Hear it from the family…

     The Pierrakos family has four generations (about 150 years) of extra virgin olive oil producers working hard to bring their quality product from their trees to your table. The family has a strong connection and love for Greece and the United States. The four Pierrakos siblings (Diamantis, Dino, Olga and Nayia) have been educated in the United States and reside in Virginia. Diamantis and Dino reside in Gainesville, Virginia and spend half of the year in Sparta, Greece working hand-in-hand with their father Vasili, who resides in Greece. Together, father and sons oversee the private olive estate to ensure a quality harvest and award-winning extra virgin olive oil. The four siblings and our mother, Magdalene, oversee Laconiko operations here in the United States.

     Laconiko, gets its name from the region of Greece, where their private olive estate is located – Laconia. In ancient Greece, Laconia was the principal region of the Spartan state and today Laconia’s capital is Sparta. Laconiko also gets its name from the word “laconic,” which is also derived from Laconia by analogy and means “to express a quality thought or idea using a limited amount of words” as the Spartans were reputed of doing by the Athenians. Similar to the Spartans of ancient Greece, the family produces “superb quality extra virgin olive oil produced by a limited amount of olive trees.” We are able to achieve such quality because we do not mass produce, but rather focus on using quality processes resulting to an award-winning extra virgin olive oil.

Harvesting Process

Laconiko’s harvesting and processing is of the highest quality.  Their olives are hand-picked and processed with only mechanical pressing methods and not chemically treatment methods, which are typical. A key to producing a high quality olive oil is being able to harvest the olive fruit without bruising it. This is very difficult to accomplish if the olives are not hand-picked. Yet, because of how labor intensive hand-picking is, most olives are picked by big machinery that move over the whole tree and brush the olives off.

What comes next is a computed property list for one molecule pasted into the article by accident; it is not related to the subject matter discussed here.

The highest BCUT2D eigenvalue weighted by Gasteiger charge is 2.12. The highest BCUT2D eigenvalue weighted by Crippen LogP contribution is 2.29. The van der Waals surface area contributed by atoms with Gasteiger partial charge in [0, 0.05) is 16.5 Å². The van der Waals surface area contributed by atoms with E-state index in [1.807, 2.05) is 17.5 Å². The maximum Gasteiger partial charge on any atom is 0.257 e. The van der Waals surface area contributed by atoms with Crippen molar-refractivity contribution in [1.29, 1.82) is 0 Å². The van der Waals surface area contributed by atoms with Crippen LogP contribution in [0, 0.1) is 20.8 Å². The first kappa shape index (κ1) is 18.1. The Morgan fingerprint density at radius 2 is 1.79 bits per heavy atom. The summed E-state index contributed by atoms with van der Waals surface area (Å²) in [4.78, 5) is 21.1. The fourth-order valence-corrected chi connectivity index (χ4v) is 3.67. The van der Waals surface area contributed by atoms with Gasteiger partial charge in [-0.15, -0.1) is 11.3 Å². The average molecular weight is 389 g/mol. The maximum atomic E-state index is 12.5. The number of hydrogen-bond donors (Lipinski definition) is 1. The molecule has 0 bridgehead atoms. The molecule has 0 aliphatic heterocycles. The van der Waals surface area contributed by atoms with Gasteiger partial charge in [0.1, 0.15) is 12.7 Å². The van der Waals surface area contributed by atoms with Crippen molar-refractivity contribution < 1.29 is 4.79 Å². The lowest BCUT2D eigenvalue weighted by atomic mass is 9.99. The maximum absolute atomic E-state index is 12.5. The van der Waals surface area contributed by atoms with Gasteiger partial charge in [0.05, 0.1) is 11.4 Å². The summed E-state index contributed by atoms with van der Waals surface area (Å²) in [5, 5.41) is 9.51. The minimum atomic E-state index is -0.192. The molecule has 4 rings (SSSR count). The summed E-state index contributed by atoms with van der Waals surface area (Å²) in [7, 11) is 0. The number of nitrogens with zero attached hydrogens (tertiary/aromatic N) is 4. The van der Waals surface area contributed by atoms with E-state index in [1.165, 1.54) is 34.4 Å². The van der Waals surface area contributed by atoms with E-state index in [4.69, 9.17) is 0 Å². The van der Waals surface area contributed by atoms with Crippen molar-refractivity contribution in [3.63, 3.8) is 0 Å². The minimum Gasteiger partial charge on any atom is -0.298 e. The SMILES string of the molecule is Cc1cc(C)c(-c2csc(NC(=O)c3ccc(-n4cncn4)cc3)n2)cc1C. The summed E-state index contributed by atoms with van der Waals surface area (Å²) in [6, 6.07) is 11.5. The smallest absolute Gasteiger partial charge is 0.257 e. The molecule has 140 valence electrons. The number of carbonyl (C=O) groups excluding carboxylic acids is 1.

These techniques used for mass production inevitably bruise the olives and thus lessen the quality of the olive oil. Moreover, timing of harvest, which for us occurs between December and January, is critical. We pick our olives before they are fully ripe because it produces better olive oil. This is not a typical practice though because if olives are ripe, they produce more volume of olive oil, so most producers compromise the quality for quantity.

Also, our olives are always cold-pressed within 12 hours of picking. This ensures that the olives are fresh when they are pressed so that there is no chemical degradation (oleic acid build up that would lead to high acidity). By promptly pressing our olives after picking, we are able to achieve very low acidity levels which results to high quality Laconiko olive oil. By having such high standards and keeping the family traditions alive, we are able to maintain and preserve the intensity of our olive oil flavor, aroma and its deep green color. .

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